The device works best with Bruce, who due to events in Batman, has no memories of his time in the costume. The original Dynamic Duo look like a distant memory here, which is fairly sad. But the Grayson team makes good use of its time in the Snyder/Capullo sandbox, particularly when Dick has to protect his former partner, using the very skills Bruce taught him years ago!

The reunion between Dick and Damian is the only one that bucks the “You’re alive!” moment pattern. Apparently, Dick had no idea Damian had been resurrected. From an in-story perspective, that’s really weird. Dick knew Bruce was trying to bring Damian back. He even made a brief appearance in the Robin Rises story. How could he not have known? Is Dick feigning surprise for some reason?

Birds of Prey #8, 1999, Greg Land, Nightwing, OracleWith the splash page/quotes device, this issue harkens back to the pre-New 52 continuity in a way that still maintains a certain fluidity. But surprisingly, Seeley and King harken back to something very specific in the reunion between Dick and Barbara: The trapeze scene from 1999’s Birds of Prey #8. Written by the great Chuck Dixon and drawn by Greg Land, the issue saw Dick take Barbara on a date of sorts to Haly’s Circus. In an empty tent, Dick and the partially paralyzed Barbara go swinging on a trapeze, in a sequence that culminates with a kiss. To my knowledge, this is the first time this event has been mentioned in the New 52 continuity, and it’s really cool to see them show this moment such reverence.

On the flip side of the memories coin, this issue has plenty of flashback images featuring “Red Nightwing,” a.k.a. Nightwing in the red and black suit. If we’re using quotes and plot points from the pre-New 52 continuity, can we at least acknowledge that Nightwing wore a black and blue suit at one point? Yes, I understand it’s probably an editorial mandate. But still, you’re killin’ me…

The conclusion to this issue does the Dick Grayson character a lot of justice. While Bruce Wayne is a natural loner, Dick is a people person, and is more than comfortable as part of a team. In Grayson #12 we see that is a strength, not a weakness. Not only did Seeley and King nail the character, they showed us that with Bruce on the sidelines, Dick Grayson may in fact be the glue that holds the Bat-Family together.

Image 1 from craveonline.com. Image 2 from comicbookresources.com.

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A Batman & Robin: Death of the Family Review – Heart and Horror

Batman & Robin, Vol. 3: Death of the FamilyTITLE: Batman & Robin, Vol. 3: Death of the Family
AUTHORS: Peter Tomasi, Scott Snyder
PENCILLER: Patrick Gleason, Ardian Syaf, Greg Capullo
COLLECTS: Batman & Robin #1517, Batman & Robin Annual #1, Batman #17
FORMAT: Hardcover
PUBLISHER: DC Comics
PRICE: $24.99
RELEASED: November 17, 2013

***WARNING: Spoilers lay ahead.***

By Rob Siebert
Editor, Fanboy Wonder

Batman & Robin, Vol. 3 is our last stop before this series reaches a major turning point. One might even call it the end of an era. This book contains the last issues Peter Tomasi and Patrick Gleason get to work with the Damian Wayne before…*ehem*

The reason that’s so significant is because since the New 52 began, Batman & Robin has been primarily a book about Damian, his relationship with his father, his life as a hero, and his inner conflicts with his murderous instincts. That direction has made for some of the best Batman content in recent memory. But after this book, drastic change takes hold.

But this era ends with a hell of a bang. As the book’s title obviously indicates, Batman & Robin, Vol. 3: Death of the Family ties in with the big crossover involving the Joker, and his attempts to take out Batman’s extended family. As such, Robin and the Harlequin of Hell come face-to-flappy-face. And as Batman fans know, bad things happen to Robins when the Joker is in town.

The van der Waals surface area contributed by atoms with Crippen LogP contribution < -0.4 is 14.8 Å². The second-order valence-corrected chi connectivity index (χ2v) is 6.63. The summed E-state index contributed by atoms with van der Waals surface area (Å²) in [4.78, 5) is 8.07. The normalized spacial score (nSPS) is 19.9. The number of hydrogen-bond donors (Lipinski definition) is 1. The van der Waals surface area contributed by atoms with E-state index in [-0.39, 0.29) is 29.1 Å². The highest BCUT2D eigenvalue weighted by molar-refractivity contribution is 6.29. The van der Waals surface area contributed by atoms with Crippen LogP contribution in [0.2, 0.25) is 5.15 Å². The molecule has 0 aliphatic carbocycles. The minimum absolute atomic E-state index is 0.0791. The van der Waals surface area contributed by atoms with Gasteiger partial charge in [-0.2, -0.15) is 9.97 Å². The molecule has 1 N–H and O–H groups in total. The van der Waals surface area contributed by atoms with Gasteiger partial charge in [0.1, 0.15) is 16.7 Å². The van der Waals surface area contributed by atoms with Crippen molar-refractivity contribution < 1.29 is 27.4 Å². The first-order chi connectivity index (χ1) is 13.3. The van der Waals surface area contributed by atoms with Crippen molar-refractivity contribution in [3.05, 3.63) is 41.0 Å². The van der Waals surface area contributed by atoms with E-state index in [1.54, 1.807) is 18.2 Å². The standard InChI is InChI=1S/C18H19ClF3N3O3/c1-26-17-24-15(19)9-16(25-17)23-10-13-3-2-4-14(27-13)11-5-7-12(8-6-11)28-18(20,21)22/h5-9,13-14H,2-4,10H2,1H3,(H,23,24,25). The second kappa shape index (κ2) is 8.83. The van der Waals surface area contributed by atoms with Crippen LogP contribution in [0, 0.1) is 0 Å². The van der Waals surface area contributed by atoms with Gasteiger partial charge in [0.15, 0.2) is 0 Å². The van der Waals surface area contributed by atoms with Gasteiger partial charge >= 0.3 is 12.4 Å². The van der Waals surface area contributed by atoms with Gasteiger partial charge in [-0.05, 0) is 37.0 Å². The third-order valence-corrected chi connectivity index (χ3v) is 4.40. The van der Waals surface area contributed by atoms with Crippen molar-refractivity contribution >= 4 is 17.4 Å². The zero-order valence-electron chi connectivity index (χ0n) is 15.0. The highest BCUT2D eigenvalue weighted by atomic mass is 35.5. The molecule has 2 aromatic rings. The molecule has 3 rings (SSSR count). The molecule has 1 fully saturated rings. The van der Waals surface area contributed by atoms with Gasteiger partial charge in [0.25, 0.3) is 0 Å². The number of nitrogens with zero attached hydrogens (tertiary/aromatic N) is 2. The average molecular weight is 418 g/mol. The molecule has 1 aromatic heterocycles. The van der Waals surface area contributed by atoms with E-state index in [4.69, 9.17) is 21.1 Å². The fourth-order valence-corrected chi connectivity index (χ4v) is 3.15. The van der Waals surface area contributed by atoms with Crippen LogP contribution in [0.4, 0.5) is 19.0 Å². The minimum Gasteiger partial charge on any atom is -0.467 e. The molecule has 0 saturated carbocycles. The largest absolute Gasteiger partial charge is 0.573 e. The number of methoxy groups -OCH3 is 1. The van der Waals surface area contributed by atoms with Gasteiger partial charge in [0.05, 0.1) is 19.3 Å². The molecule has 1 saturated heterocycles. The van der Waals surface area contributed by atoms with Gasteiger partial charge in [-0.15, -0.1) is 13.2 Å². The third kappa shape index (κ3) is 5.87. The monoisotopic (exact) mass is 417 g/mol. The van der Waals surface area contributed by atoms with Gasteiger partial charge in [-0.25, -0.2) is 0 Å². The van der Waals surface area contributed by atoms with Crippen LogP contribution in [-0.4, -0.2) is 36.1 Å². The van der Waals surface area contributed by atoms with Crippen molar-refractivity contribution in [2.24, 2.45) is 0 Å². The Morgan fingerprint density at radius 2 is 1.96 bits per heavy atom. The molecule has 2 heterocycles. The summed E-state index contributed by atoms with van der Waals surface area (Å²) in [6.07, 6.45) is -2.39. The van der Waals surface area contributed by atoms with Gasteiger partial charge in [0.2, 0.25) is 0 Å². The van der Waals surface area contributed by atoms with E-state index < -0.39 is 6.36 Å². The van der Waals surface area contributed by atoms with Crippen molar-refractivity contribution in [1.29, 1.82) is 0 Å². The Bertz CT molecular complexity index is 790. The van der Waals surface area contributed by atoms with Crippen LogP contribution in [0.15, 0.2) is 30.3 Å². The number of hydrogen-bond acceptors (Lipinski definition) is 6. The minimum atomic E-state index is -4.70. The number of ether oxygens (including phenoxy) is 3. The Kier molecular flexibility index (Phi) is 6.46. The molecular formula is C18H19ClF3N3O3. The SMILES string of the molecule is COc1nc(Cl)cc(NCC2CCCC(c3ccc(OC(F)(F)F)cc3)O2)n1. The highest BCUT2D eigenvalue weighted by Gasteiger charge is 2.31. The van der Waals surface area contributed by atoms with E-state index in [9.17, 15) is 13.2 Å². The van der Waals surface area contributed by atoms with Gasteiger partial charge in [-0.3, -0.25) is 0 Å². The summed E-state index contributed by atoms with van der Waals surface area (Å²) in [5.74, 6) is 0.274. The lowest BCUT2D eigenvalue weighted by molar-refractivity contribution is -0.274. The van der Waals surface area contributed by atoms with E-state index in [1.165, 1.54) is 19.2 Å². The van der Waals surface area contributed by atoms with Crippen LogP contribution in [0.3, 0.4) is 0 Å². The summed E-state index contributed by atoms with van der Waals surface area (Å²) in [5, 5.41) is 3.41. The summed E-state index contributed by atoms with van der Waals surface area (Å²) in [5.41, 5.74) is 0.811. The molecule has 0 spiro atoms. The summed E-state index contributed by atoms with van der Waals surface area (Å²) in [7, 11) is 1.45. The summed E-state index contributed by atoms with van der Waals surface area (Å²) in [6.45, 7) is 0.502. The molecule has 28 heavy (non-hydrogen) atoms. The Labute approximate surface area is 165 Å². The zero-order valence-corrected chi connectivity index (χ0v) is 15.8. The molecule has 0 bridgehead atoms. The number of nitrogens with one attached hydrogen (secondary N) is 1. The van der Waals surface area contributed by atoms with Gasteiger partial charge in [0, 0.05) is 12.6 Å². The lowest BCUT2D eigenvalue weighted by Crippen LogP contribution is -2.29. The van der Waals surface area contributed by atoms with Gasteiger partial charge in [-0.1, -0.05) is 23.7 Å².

Batman #17, 2014, Greg Capullo, table sceneNaturally, much of the praise and criticism I directed at Death of the Family as a whole will apply here. That criticism isn’t necessarily directed at Tomasi or Gleason, as they were working with source material from Scott Snyder and Greg Capullo’s work on Batman. But it’s worth noting, especially because Batman #17 is collected here. I’ll sum up what applies to Batman & Robin, Vol. 3 in two quick bullets…

– While the Joker’s voice remains consistent across all the tie-ins I’ve read, and definitely fits with his character, the whole “repairman who cuts his face off” thing goes a little too far in the horror direction for my taste. And the Joker’s explanation for surgically removing his face, which we get in Batman #17, doesn’t do much for me.

– DC gave us too much of a good thing by having Joker appear in too many Death of the Family tie-ins. In addition to appearing in Batman and Batman & Robin, the character either appeared in, or influenced events that occurred in Detective Comics, Batgirl, Nightwing, Catwoman, Red Hood and the Outlaws, Teen Titans, and Suicide Squad. It’s unclear to me how much time elapses during the entire Death of the Family story arc, but it all seems to occur fairly quickly. Even in a world of super powers and colorful heroes, it seems a bit unlikely the Joker could accomplish so much in such a short span of time.

– Having noted those criticisms, Batman #17 is, for the most part, a very satisfying issue. I loved the scene between Bruce Wayne and the Joker at Arkham. Also, Greg Capullo’s art is damn close to perfect.

Robin, Joker, Patrick GleasonIn Batman & Robin, Joker lures Damian to the Gotham City Zoo by leaving traces of hyena urine at Wayne Manor. My question here is, how did the Joker know it would be Robin who found that particular clue? We find out in Batman #17 that he doesn’t actually know who Bruce, Damian, or any of Batman’s crew really are. So did he know Damian would be at Wayne Manor? Couldn’t it just as easily have been someone else who picked up that trail? Is this a plot hole, or am I missing something? Either way, my suspension of disbelief was shaken.